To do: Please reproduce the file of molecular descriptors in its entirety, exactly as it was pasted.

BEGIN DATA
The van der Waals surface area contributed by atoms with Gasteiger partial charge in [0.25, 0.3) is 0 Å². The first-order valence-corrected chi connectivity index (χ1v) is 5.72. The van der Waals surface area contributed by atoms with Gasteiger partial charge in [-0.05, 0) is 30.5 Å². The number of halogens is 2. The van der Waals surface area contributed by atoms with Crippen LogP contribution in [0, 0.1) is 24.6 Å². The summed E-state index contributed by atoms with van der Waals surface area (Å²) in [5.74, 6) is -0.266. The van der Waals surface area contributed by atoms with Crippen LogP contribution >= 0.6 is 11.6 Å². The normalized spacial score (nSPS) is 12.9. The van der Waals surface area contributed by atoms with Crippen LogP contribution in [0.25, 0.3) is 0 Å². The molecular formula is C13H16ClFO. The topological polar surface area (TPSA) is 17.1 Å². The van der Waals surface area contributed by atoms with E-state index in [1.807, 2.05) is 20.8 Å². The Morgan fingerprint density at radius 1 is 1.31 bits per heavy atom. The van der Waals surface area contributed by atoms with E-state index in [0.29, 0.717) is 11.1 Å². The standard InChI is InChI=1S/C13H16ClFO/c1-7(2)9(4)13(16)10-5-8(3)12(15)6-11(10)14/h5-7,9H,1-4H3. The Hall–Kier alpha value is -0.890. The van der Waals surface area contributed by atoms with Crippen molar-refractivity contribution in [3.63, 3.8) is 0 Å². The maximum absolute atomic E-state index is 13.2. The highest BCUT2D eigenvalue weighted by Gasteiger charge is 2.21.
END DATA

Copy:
The van der Waals surface area contributed by atoms with Gasteiger partial charge in [0.25, 0.3) is 0 Å². The first-order valence-corrected chi connectivity index (χ1v) is 5.72. The van der Waals surface area contributed by atoms with Gasteiger partial charge in [-0.05, 0) is 30.5 Å². The number of halogens is 2. The van der Waals surface area contributed by atoms with Crippen LogP contribution in [0, 0.1) is 24.6 Å². The summed E-state index contributed by atoms with van der Waals surface area (Å²) in [5.74, 6) is -0.266. The van der Waals surface area contributed by atoms with Crippen LogP contribution >= 0.6 is 11.6 Å². The normalized spacial score (nSPS) is 12.9. The van der Waals surface area contributed by atoms with Crippen LogP contribution in [0.25, 0.3) is 0 Å². The molecular formula is C13H16ClFO. The topological polar surface area (TPSA) is 17.1 Å². The van der Waals surface area contributed by atoms with E-state index in [1.807, 2.05) is 20.8 Å². The Morgan fingerprint density at radius 1 is 1.31 bits per heavy atom. The van der Waals surface area contributed by atoms with E-state index in [0.29, 0.717) is 11.1 Å². The standard InChI is InChI=1S/C13H16ClFO/c1-7(2)9(4)13(16)10-5-8(3)12(15)6-11(10)14/h5-7,9H,1-4H3. The Hall–Kier alpha value is -0.890. The van der Waals surface area contributed by atoms with Crippen molar-refractivity contribution in [3.63, 3.8) is 0 Å². The maximum absolute atomic E-state index is 13.2. The highest BCUT2D eigenvalue weighted by Gasteiger charge is 2.21.